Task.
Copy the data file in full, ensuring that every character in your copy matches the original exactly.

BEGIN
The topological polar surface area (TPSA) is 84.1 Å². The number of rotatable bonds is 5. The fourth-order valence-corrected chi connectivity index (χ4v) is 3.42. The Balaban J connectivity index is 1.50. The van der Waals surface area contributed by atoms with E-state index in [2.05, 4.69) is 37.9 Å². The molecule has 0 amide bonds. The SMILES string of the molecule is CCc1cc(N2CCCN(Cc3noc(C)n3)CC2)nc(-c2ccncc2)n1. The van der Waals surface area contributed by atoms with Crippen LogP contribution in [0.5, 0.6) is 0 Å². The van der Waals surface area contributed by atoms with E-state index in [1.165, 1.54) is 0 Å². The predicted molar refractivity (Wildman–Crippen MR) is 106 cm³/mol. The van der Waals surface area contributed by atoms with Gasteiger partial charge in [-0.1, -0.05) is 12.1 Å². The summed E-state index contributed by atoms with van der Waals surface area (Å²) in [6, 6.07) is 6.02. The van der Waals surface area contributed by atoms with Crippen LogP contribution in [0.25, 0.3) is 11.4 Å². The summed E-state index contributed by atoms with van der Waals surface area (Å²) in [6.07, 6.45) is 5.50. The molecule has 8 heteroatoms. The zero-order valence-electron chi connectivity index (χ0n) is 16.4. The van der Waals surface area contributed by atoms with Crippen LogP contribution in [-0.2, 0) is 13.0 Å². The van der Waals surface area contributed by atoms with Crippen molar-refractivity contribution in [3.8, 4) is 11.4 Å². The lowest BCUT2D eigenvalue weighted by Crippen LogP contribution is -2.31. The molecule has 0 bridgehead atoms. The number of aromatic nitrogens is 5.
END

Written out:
The topological polar surface area (TPSA) is 84.1 Å². The number of rotatable bonds is 5. The fourth-order valence-corrected chi connectivity index (χ4v) is 3.42. The Balaban J connectivity index is 1.50. The van der Waals surface area contributed by atoms with E-state index in [2.05, 4.69) is 37.9 Å². The molecule has 0 amide bonds. The SMILES string of the molecule is CCc1cc(N2CCCN(Cc3noc(C)n3)CC2)nc(-c2ccncc2)n1. The van der Waals surface area contributed by atoms with Crippen LogP contribution in [0.5, 0.6) is 0 Å². The van der Waals surface area contributed by atoms with E-state index in [1.165, 1.54) is 0 Å². The predicted molar refractivity (Wildman–Crippen MR) is 106 cm³/mol. The van der Waals surface area contributed by atoms with Gasteiger partial charge in [-0.1, -0.05) is 12.1 Å². The summed E-state index contributed by atoms with van der Waals surface area (Å²) in [6, 6.07) is 6.02. The van der Waals surface area contributed by atoms with Crippen LogP contribution in [0.25, 0.3) is 11.4 Å². The summed E-state index contributed by atoms with van der Waals surface area (Å²) in [6.07, 6.45) is 5.50. The molecule has 8 heteroatoms. The zero-order valence-electron chi connectivity index (χ0n) is 16.4. The van der Waals surface area contributed by atoms with Crippen LogP contribution in [-0.2, 0) is 13.0 Å². The van der Waals surface area contributed by atoms with Crippen molar-refractivity contribution in [3.8, 4) is 11.4 Å². The lowest BCUT2D eigenvalue weighted by Crippen LogP contribution is -2.31. The molecule has 0 bridgehead atoms. The number of aromatic nitrogens is 5.